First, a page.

And it is strange, isn’t it, that we have machines in our house for simulating warfare? Sound systems so powerful that virtual and real gunfire are indistinguishable. A special networking system for connecting our war machines to others around the planet, a whole industry built around wargames. Our young are trained in combat simulators designed by the US Army. They practice group maneuvers and headshots. They believe in the zombie apocalypse – they’ve lived years of their lives in simulated apocalypse. It’s as realistic to them as school and work are.
That’s why the cinematography of Bushwick is so interesting: it’s filmed like a video game. I don’t know if this was the explicit intent of the directors, but it’s what they achieved. The entire movie is framed as one continuous shot. The camera stays with Lucy from the subway station where she enters the fray all the way to the dramatic rescue in the park. Occasionally the shot will drift away, but the camera is always located right near her. For most of the movie, Lucy is clearly situated in the middle of the frame, and everything is happening around her. The effect is exactly the same as watching someone else play a video game – the camera swings around dizzyingly, following a gaze not my own, but the protagonist is always at the center of the action.
Why did they film it like this? I understand the continuous-shot approach: this is what it feels like to live through a disaster. There’s no quick cut to save you. There’s no time for flashbacks or understanding where the enemy is coming from. There’s no “happily ever after”. It’s just bad things, one after another, and people trying to stay alive. Each person is the center of their own little world. In this sense the camera revolving around Lucy is symbolic of the way that our personal priorities take precedence in situations of extreme prejudice. Everyone else in the movie is on the same tip: take care of yourself first, and your loved ones. Nothing else matters.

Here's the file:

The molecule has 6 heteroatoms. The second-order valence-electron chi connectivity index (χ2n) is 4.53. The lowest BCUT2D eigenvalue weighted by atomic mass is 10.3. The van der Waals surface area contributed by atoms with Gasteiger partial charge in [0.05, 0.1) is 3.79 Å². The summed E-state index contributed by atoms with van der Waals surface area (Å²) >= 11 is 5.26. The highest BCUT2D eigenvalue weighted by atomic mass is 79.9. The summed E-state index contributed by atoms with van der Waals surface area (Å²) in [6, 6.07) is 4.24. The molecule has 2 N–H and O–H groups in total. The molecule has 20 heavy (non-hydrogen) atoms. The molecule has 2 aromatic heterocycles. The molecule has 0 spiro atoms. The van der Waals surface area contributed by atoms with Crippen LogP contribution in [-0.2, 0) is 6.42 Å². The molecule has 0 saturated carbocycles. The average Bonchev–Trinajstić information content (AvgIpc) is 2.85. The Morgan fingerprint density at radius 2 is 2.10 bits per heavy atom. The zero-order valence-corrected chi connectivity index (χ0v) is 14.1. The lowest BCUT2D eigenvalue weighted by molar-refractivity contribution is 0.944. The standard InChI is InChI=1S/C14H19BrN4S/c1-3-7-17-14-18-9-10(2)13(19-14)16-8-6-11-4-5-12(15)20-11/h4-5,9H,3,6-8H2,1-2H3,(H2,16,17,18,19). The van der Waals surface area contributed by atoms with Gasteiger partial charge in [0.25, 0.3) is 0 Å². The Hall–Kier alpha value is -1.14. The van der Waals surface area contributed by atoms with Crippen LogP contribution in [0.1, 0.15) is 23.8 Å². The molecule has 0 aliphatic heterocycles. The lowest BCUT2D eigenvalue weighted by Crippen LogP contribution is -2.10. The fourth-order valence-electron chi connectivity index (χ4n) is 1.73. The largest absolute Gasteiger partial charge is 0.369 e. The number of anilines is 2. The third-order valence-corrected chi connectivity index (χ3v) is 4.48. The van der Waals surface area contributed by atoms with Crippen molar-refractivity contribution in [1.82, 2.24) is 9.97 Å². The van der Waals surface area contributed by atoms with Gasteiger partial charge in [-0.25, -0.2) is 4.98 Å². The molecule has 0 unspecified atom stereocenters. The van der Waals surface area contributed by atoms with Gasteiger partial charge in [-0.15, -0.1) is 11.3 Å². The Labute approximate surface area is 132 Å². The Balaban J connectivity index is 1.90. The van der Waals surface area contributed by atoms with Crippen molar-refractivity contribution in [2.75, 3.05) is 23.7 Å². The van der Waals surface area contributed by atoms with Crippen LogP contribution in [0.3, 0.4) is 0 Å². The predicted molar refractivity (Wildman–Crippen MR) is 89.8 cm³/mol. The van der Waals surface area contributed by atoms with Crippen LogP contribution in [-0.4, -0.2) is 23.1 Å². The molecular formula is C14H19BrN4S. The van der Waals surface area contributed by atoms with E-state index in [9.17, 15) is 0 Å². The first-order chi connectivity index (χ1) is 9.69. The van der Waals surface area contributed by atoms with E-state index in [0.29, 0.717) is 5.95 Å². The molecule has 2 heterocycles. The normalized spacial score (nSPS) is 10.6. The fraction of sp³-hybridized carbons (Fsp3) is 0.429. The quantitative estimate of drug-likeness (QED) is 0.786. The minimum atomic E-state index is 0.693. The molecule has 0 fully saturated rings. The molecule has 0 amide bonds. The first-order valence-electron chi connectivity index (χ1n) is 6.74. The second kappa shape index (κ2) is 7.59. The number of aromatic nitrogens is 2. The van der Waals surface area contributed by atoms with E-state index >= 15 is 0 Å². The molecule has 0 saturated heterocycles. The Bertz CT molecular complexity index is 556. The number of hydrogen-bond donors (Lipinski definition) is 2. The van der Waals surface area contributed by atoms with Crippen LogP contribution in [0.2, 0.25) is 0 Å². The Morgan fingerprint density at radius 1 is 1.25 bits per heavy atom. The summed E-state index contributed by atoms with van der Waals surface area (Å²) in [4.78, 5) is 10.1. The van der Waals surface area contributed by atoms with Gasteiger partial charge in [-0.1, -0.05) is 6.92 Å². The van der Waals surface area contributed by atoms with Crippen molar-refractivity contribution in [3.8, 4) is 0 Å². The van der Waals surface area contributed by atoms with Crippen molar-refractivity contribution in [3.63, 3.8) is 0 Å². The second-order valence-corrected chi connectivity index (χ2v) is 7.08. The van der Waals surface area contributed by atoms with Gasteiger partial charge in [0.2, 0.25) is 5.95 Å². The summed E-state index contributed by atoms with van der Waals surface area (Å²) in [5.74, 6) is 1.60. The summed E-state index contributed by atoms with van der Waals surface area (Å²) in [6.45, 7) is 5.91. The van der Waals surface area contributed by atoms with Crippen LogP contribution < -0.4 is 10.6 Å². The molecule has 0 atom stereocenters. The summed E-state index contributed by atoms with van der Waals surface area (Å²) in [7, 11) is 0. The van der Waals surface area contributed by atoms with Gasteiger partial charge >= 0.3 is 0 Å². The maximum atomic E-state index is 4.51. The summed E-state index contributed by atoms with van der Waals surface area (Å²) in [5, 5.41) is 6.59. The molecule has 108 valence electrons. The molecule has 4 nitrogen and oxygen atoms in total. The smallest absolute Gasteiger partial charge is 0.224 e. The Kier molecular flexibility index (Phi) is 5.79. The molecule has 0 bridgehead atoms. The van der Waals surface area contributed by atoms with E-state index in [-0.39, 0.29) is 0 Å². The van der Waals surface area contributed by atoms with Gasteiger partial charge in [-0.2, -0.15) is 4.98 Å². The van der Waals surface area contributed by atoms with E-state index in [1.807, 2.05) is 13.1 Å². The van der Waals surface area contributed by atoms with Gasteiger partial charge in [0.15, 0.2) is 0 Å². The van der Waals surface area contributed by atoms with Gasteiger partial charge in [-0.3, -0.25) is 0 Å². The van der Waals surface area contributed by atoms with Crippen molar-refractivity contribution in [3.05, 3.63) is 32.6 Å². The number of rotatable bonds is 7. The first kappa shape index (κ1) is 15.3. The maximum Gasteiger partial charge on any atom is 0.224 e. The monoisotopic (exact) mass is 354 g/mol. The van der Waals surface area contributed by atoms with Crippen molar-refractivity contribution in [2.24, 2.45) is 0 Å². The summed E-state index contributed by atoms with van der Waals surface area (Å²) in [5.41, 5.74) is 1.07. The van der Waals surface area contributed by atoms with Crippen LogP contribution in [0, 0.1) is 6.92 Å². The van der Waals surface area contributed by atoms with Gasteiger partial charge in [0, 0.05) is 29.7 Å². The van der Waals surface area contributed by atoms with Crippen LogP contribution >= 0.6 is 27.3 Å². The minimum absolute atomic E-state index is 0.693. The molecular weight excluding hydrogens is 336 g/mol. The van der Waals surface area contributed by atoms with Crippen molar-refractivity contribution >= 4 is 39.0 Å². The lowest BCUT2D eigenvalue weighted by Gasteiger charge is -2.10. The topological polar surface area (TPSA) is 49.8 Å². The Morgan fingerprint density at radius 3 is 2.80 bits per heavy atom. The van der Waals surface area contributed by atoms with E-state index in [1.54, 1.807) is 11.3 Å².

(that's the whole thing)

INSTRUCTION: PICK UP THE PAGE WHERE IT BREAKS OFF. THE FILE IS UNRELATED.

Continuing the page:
But I think there’s more to it. The vision of New York being attacked has obvious overtones. Lucy, when she finally talks to someone that isn’t trying to hurt her, asks it for all of us: “Is it 9/11 again?”
That day, when the towers came down, was the day America was brought to its knees. Nothing has been the same since then. Whatever arrangements were made to get those planes to hit those towers – whoever was involved, who knew, who didn’t – it doesn’t matter. The point was to make Americans afraid, and turn them against each other, and embroil them in decades of unnecessary violence. It worked. However much our politicians posture, we all know it: the era of the single superpower ended in 2001.
The video-game feeling of Bushwick is not intended to create a sense of unreality. It’s a true vision of the world of 2017. If America does dissolve into civil war, which is not unlikely at this point, it will feel like a video game . People have spent so many hours playing war and watching war, they have no other models for how to survive in chaos. Troops of half-trained teenage soldiers in fatigues will do battle with pants-sagging drug dealers and we will all lose .
The weaponized propaganda is everywhere. Hell, Bushwick is probably part of it. I mean, once you see New York City torched by the Texans, it’s a hard image to forget. But we need to stay vigilant. “Just following orders” is the defense of every war-crimes trial ever convened. We have to immunize ourselves to that logic.
We need strategies for survival, and networks of people who will take care of each other. We need real community, not social-media gossip groups. We need peace simulations where we practice finding clean water, and feeding our neighbors, and bandaging wounds. We need thinking people, organized to resist the logic of war.
We need cognitive security.
Thanks for reading.
PS: The soundtrack to BUSHWICK was composed by Aesop Rock and you should so listen to it. There’s a sample at Cut Print Film.